By Sandrine Rastello -Bloomberg News
Christine Lagarde strengthened her lead in the race for the International Monetary Fundâ€™s top job after the institution discarded the candidacy of Bank of Israel Governor Stanley Fischer and rival Agustin Carstens described his chance of winning as â€œslim.â€
The IMF executive board said in a statement late yesterday inWashington that it retained Lagarde and Carstens as the candidates for the post of managing director, excluding Fischer, who exceeds the age limit for the job. Earlier, Carstens had described Lagardeâ€™s chances of being chosen as â€œquite high.â€
The IMF will meet with both candidates in Washington with the aim of making a decision by June 30, a month and a half after the arrest of former chiefÂ Dominique Strauss-Kahn on charges including attempted rape. He has pleaded not guilty. A Lagarde win means an extension of the 65-year tradition of a European heading the IMF; Americans have run the World Bank.
â€œThe emerging markets are not happy with the current guarantee that the slotâ€™s going to the European, I suspect this time they will be satisfied to make some noise,â€ saidÂ David Cohen, a Singapore-based economist at Action Economics Ltd., who formerly worked at the U.S. Federal Reserve. â€œEmerging-market economies are looking towards the future for next time, they are confident the world is definitely evolving in their direction.â€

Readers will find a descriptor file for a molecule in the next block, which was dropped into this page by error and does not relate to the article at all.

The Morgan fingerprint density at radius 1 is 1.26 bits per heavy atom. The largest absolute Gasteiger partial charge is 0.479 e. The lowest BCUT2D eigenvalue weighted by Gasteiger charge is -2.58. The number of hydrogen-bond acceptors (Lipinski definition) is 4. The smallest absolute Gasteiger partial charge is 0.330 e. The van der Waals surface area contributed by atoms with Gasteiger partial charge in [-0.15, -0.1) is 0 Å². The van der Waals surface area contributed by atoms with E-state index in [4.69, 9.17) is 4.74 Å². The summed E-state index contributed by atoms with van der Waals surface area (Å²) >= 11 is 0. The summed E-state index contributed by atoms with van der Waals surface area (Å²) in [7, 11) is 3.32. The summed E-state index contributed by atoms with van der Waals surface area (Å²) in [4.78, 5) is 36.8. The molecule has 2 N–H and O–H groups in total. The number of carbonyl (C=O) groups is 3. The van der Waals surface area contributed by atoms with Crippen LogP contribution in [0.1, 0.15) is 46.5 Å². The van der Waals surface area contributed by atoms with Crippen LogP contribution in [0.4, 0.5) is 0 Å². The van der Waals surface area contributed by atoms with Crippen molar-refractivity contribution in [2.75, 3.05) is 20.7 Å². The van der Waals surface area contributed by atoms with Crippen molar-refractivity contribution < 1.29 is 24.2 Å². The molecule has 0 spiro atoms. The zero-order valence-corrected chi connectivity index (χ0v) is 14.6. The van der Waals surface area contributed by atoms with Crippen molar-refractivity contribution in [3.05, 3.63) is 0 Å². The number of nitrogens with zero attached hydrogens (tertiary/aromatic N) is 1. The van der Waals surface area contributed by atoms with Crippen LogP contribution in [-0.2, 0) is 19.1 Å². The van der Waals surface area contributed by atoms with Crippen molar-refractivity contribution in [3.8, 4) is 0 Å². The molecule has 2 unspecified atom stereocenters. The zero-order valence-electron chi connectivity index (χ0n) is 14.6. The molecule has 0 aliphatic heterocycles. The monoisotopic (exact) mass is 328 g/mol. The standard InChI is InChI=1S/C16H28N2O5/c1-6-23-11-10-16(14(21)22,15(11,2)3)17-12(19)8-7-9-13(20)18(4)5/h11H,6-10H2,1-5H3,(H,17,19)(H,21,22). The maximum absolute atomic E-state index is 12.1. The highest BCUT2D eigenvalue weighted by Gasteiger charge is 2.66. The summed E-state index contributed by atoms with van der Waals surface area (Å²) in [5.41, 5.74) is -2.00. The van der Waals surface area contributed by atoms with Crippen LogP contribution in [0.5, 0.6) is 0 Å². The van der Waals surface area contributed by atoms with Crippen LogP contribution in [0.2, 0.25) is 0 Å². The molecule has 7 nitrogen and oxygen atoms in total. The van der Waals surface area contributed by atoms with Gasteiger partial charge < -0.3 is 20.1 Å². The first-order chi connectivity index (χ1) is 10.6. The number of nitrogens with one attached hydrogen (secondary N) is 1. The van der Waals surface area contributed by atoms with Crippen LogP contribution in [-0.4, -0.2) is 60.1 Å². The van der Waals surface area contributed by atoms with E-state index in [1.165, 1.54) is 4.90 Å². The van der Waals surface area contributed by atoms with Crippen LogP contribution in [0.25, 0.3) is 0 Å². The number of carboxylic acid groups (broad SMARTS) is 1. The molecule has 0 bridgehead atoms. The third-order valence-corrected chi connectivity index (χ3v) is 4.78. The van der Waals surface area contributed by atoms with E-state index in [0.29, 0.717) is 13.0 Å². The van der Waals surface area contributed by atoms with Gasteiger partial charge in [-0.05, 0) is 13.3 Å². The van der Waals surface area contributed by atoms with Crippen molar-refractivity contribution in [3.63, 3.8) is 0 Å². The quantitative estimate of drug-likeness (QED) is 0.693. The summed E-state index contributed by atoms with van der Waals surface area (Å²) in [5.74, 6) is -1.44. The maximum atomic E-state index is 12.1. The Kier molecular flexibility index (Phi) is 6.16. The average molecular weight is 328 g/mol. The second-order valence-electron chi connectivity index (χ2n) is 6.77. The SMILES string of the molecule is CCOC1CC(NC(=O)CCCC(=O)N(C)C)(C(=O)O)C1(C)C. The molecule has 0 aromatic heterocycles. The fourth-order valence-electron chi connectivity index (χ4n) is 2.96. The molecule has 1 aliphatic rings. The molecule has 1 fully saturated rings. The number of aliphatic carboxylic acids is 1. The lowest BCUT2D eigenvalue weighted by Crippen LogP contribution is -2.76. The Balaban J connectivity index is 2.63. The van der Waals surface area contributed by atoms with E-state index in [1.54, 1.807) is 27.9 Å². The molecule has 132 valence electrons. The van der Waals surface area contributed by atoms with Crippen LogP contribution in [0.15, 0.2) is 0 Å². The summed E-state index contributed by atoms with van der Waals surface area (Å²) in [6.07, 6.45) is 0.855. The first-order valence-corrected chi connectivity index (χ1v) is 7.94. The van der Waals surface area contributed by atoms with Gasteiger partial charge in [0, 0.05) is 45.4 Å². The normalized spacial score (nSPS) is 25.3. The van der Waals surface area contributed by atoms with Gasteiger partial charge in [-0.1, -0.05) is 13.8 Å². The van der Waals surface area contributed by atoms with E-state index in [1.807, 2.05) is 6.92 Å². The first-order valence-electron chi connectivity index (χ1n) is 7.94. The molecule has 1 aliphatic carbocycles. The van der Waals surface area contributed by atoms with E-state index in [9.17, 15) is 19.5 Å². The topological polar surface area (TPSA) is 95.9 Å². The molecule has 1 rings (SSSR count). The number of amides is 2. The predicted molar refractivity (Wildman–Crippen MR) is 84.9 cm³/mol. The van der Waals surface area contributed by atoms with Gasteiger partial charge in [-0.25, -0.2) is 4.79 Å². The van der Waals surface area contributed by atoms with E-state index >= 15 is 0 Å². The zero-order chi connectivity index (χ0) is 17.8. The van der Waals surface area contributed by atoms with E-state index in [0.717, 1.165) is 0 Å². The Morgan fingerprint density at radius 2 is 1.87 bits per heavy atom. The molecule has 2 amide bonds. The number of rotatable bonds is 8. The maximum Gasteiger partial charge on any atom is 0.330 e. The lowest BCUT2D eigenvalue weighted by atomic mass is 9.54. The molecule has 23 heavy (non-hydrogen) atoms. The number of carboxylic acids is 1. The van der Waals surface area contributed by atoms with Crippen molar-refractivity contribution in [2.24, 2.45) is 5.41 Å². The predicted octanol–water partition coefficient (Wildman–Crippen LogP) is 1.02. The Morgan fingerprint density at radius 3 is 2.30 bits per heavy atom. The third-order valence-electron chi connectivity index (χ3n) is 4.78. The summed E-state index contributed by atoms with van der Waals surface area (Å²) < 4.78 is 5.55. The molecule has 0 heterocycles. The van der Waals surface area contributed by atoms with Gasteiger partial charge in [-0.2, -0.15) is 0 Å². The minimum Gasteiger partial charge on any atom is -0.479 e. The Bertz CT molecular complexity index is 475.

Carstens, Mexicoâ€™s central bank governor, yesterday said chances are â€œquite highâ€ that Lagarde,Â Franceâ€™s finance minister, will win. He said that he put his name forward in an effort to help emerging markets get the post in the future.
â€œIâ€™m not fooling myself,â€ Carstens said in Washington after meeting with U.S. Treasury SecretaryÂ Timothy F. Geithner. â€œItâ€™s like starting a soccer game with a 5-0 score,â€ given Lagardeâ€™s early front-runner status, he said.
Lagarde is solidly backed by the European Union. In recent days she got endorsements fromMorocco,Â Bahrain,Â Egypt and theÂ United Arab Emirates. French news agencyÂ Agence France-Presse said Indonesian Finance MinisterÂ Agus Martowardojo also added his support.
Carstens says he is backed by 12 Latin American nations, while he hasnâ€™t won an endorsement from the regionâ€™s biggest economy –Â Brazil.
Fischer, 67, had bet that his experience, including a stint as the No. 2 IMF official would prompt fund members to waive an age requirement that would exclude him from the managing director position, a person familiar with the situation said.
The IMF stuck by its by-laws, which put an age limit at 65 to assume leadership of the lender that has extended one-third of the assistance in euro-area bailout packages. Age isnâ€™t a barrier for Carstens, 53, or Lagarde, 55.
The board of directors in a statement yesterday said that it will consider Lagarde and Carstens in a move â€œconsistent with the Board decision adopted on May 20 specifying the procedures for the selection of the next Managing Director, and the applicable By-Laws of the IMF.â€
Carstens said yesterday he entered the competition to be coherent with developing economiesâ€™ claim that the selection of the IMF head should be open and based on merit. The job has traditionally gone to a European as part of an agreement in place since start of the postwar era that also has the U.S. pick the head of theÂ World Bank.
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